The survey found evidence that the impact of the global recession helped drive the incidence of economic crime, and 40 per cent of all respondents said that their organisation faced greater risk of economic crime in the downturn. Of those respondents that identified underlying business pressures or incentives as the main reason for rising incidence of fraud, 47 per cent said difficulty in achieving business targets was a motivating factor for fraud during the downturn. Fear of losing jobs was mentioned by 37 per cent. The desire to earn personal performance bonuses, or for senior management to achieve desired financial results, was cited by 27 and 25 per cent, respectively.

"The global economic downturn has heightened the pressures and incentives to commit fraud," said Tony Parton, leader of PricewaterhouseCoopers' forensics practice in London. "Economic crime is pervasive, persistent and pernicious. No organisation and no industry are immune from the threat of fraud.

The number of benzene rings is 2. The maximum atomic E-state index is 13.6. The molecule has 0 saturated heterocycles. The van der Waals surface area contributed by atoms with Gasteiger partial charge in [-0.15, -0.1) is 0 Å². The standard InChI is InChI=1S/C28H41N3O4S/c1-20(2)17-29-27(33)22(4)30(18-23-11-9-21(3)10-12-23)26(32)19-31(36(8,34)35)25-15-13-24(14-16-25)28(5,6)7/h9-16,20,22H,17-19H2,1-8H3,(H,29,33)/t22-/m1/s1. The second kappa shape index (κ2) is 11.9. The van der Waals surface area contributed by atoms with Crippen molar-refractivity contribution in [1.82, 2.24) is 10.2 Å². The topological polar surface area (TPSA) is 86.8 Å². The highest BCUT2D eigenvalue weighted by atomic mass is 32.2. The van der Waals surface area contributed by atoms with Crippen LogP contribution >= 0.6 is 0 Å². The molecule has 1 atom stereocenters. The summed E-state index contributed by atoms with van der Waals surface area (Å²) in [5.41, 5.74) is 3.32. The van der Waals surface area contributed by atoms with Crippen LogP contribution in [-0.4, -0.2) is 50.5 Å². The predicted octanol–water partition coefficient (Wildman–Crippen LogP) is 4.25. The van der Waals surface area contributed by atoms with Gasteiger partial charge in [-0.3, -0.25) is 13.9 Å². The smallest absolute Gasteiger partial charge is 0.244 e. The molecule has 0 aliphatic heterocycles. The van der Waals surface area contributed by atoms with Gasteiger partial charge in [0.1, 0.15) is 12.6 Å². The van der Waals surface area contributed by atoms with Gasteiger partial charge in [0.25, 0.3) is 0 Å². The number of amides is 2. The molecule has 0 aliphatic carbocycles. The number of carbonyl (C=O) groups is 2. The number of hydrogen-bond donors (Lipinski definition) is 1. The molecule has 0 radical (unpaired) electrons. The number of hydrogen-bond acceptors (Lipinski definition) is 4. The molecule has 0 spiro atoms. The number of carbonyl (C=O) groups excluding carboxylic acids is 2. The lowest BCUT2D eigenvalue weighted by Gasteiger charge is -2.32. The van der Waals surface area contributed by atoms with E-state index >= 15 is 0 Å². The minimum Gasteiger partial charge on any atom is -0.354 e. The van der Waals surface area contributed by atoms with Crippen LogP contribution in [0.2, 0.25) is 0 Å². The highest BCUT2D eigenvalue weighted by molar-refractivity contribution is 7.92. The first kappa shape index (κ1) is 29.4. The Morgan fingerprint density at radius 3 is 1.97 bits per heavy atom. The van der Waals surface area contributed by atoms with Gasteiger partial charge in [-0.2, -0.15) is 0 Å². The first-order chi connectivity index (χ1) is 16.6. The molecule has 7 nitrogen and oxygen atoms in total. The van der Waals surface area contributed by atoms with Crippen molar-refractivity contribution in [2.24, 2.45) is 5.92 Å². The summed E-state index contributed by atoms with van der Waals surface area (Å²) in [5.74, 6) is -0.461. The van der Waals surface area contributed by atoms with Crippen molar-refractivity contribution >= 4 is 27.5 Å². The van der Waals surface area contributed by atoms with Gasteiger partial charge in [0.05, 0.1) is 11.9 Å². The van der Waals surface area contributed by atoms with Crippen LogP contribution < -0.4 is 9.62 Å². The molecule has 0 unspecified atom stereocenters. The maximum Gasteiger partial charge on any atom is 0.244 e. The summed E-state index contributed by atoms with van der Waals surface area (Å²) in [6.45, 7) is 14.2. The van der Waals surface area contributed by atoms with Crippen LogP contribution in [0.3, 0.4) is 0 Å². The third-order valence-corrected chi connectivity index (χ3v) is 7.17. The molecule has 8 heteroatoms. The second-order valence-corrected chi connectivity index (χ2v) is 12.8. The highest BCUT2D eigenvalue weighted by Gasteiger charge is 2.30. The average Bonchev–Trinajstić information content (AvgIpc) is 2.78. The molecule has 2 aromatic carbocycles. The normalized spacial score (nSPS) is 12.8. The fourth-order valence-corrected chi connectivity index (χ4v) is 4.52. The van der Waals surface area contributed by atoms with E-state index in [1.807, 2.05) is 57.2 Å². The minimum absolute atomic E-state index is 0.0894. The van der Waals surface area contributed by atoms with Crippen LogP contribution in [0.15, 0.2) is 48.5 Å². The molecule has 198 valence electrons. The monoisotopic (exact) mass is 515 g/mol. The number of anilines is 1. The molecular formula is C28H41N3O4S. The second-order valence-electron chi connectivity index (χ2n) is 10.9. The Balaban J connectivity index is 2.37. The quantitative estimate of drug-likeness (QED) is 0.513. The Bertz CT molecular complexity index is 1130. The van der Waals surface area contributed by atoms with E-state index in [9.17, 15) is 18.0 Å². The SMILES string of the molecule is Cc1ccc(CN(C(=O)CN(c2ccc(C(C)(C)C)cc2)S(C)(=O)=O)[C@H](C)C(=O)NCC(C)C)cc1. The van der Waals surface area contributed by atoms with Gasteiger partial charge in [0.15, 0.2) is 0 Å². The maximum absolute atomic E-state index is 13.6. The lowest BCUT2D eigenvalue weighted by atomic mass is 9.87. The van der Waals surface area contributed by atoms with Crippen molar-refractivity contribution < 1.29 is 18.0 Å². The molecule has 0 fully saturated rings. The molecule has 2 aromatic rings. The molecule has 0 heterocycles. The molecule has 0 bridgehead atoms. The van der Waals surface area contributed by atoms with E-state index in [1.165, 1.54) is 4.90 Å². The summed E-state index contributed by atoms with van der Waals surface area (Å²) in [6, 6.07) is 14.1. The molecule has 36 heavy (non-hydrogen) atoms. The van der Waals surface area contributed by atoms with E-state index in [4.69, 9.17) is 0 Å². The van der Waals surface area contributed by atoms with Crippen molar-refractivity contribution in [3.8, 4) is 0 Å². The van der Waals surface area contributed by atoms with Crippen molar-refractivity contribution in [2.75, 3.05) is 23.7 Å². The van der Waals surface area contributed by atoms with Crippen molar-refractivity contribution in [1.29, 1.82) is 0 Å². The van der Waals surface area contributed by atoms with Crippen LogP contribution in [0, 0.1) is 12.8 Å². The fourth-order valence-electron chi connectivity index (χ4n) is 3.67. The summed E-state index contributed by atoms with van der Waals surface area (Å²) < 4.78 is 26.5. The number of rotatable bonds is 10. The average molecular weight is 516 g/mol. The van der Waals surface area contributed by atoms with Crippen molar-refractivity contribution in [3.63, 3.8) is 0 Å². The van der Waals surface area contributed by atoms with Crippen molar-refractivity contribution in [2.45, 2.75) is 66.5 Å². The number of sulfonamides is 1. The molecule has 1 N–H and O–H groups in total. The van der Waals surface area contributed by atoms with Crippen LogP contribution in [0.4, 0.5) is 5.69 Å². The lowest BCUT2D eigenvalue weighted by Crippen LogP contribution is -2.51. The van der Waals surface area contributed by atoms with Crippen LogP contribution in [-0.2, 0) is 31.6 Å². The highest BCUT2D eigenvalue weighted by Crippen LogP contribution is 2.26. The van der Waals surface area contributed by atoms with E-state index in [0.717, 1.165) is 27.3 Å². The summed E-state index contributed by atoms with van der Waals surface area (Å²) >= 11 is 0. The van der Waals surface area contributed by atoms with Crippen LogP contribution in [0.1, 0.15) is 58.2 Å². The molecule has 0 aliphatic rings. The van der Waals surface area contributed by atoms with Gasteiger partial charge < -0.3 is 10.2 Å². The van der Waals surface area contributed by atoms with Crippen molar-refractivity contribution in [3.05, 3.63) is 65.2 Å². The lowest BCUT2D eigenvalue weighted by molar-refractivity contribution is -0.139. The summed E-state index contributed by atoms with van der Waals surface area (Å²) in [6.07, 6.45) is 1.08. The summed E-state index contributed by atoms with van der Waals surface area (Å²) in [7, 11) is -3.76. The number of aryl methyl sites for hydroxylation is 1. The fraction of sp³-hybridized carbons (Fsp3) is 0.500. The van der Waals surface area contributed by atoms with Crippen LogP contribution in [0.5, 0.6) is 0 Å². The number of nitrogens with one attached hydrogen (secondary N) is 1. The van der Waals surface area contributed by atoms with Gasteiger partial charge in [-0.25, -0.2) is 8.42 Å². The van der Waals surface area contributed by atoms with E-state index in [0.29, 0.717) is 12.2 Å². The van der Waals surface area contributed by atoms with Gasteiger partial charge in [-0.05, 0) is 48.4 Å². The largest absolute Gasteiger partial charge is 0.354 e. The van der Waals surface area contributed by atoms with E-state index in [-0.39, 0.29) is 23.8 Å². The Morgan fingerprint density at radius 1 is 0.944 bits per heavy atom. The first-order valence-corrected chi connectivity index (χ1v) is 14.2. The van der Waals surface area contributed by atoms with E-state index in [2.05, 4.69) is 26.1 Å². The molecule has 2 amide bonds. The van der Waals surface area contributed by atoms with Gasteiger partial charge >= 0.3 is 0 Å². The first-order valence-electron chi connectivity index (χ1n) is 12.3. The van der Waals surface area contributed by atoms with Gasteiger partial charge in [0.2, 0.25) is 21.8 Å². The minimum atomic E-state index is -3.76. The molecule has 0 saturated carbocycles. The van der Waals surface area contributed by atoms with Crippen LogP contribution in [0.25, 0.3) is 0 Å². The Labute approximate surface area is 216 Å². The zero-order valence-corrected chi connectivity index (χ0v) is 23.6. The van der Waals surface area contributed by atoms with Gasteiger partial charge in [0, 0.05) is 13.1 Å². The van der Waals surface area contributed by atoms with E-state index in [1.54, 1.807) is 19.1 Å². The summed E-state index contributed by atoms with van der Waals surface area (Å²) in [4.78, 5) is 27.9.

"In these tough times, the temptation to inflate results or take part in other forms of financial statement fraud may overcome ethical values," he added. "In an economic downturn, financial targets are more difficult to achieve, individuals may feel pressured, and their personal financial position may be threatened by reductions in pay or layoffs."

Economic crime was most prevalent at large companies, with 46 per cent of organisations with more than 1000 employees reporting incidents. Among organisations who reported fraud, nearly a third said they had suffered more than 10 incidents in the last 12 months.

Industries most affected by fraud in the past 12 months were communications, 46 per cent; hospitality and leisure, 42 per cent; financial services, 44 per cent, and insurance 45 per cent. However, no industry is immune to economic crime, and different industries face different threats. For example, in the engineering and construction industry, 47 per cent of respondents reported incidents of bribery and corruption.